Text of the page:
The efficacy of an HIV risk reduction intervention for Hispanic women.
Culturally-specific HIV risk reduction interventions for Hispanic women are needed. SEPA (Salud/Health, Educación/Education, Promoción/Promotion, y/and Autocuidado/Self-care) is a culturally-specific and theoretically-based group intervention for Hispanic women. The SEPA intervention consists of five sessions covering STI and HIV prevention; communication, condom negotiation and condom use; and violence prevention. A randomized trial tested the efficacy of SEPA with 548 adult U.S. Hispanic women (SEPA n = 274; delayed intervention control n = 274) who completed structured interviews at baseline and 3, 6, and 12 months post-baseline. Intent-to-treat analyses indicated that SEPA decreased positive urine samples for Chlamydia; improved condom use, decreased substance abuse and IPV; improved communication with partner, improved HIV-related knowledge, improved intentions to use condoms, decreased barriers to condom use, and increased community prevention attitudes. Culturally-specific interventions have promise for preventing HIV for Hispanic women in the U.S. The effectiveness of SEPA should be tested in a translational community trial.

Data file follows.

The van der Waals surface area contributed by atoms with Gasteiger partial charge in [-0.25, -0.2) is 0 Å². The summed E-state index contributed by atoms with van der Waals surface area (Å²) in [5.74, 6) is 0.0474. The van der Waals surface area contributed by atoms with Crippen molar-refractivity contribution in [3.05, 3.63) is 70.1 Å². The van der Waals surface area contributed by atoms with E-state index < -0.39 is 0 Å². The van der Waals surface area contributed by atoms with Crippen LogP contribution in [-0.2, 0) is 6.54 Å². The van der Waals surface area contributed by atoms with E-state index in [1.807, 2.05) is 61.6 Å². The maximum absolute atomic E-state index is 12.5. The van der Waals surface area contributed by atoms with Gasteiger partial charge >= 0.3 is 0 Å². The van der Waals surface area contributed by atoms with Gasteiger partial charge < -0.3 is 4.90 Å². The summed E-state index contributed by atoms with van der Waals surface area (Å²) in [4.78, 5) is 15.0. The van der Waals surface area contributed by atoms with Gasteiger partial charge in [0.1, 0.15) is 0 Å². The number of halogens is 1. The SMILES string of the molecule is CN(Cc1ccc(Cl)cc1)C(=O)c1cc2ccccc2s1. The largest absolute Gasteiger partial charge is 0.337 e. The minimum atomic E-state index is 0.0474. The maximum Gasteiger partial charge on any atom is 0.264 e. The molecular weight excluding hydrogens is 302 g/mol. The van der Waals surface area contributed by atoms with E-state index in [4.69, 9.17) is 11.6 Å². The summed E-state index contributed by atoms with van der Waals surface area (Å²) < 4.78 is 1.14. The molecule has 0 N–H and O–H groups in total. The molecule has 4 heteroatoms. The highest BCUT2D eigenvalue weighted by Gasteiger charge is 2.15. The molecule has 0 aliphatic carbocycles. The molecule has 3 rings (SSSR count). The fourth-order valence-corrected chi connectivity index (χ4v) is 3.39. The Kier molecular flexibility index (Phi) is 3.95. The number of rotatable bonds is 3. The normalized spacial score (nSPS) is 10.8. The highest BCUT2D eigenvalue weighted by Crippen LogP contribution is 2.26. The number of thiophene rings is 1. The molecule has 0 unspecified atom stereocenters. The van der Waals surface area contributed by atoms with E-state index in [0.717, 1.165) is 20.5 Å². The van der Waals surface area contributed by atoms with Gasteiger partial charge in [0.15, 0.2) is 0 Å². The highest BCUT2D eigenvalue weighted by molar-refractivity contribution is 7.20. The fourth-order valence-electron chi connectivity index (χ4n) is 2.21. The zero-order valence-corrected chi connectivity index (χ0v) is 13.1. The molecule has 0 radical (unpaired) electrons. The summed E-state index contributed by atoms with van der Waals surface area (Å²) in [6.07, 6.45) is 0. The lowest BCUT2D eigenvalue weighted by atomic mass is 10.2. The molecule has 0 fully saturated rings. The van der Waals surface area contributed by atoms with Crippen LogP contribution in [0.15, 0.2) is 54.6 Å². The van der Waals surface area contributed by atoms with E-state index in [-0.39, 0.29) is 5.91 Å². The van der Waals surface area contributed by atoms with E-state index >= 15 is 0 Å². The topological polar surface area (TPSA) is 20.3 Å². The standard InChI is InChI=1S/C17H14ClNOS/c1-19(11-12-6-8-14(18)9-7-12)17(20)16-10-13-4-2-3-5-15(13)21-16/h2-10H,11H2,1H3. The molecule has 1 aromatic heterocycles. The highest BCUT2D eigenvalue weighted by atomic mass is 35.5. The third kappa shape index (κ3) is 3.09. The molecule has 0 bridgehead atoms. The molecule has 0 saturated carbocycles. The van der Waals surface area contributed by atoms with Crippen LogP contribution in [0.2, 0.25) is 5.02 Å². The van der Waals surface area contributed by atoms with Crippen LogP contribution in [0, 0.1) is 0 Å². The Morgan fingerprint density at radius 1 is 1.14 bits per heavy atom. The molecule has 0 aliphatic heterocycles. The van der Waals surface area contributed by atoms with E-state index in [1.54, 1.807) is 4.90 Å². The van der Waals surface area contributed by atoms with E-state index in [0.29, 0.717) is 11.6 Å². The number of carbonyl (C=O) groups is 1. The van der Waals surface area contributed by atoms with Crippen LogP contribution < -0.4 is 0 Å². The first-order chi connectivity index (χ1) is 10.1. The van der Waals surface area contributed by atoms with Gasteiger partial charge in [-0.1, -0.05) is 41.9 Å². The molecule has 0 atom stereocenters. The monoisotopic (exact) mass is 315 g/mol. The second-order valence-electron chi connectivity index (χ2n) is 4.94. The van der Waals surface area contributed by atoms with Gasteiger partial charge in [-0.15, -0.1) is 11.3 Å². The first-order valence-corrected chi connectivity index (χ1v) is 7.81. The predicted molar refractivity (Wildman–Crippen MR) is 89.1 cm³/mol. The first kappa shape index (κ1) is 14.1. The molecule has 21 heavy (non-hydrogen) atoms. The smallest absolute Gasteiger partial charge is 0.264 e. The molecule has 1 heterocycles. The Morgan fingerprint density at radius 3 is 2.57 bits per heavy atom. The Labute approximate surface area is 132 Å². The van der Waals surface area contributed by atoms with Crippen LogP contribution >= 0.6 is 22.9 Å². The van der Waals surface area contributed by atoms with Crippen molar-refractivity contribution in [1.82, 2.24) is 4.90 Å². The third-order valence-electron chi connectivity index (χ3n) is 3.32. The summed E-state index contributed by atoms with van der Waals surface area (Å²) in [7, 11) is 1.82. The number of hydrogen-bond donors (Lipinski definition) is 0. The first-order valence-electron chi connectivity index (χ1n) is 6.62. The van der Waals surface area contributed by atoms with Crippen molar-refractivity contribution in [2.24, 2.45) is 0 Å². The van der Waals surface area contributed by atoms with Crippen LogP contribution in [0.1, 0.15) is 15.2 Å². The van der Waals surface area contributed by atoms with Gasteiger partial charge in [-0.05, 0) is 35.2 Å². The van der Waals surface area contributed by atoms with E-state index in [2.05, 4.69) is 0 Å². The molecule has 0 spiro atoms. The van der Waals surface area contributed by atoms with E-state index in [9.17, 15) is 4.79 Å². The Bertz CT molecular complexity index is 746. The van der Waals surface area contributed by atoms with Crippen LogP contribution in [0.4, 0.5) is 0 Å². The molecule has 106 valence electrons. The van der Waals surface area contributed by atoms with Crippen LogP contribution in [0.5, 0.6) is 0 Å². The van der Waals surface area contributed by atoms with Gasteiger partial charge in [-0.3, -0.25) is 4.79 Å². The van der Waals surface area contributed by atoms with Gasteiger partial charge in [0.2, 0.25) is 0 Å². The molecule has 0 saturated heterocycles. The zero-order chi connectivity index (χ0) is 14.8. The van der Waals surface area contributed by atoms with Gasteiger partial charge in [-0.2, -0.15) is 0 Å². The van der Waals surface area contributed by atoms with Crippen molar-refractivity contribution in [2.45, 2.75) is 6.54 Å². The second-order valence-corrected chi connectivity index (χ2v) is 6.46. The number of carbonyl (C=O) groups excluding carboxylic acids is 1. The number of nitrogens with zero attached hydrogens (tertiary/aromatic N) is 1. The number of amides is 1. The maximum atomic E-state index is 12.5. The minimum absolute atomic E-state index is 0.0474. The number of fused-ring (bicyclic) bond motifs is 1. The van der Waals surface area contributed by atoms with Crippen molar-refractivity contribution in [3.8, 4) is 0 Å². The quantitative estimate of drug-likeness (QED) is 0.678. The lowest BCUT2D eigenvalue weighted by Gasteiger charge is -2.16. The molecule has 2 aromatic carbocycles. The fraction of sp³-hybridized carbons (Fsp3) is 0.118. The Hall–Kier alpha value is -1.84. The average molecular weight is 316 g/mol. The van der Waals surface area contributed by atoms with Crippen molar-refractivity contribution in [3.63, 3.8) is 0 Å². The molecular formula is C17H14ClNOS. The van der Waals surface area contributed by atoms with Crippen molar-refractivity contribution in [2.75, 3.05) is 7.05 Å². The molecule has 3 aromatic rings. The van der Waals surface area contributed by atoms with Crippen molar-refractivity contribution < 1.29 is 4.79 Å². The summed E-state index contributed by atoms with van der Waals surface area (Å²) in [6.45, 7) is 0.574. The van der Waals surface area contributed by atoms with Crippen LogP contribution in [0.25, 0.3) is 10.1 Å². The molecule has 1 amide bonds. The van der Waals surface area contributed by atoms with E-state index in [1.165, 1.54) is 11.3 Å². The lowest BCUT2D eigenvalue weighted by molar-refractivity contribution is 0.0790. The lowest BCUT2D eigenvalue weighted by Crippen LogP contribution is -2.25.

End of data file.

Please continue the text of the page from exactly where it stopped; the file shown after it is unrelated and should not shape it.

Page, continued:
Peragallo, N; Gonzalez-Guarda, RM; McCabe, BE; Cianelli, R
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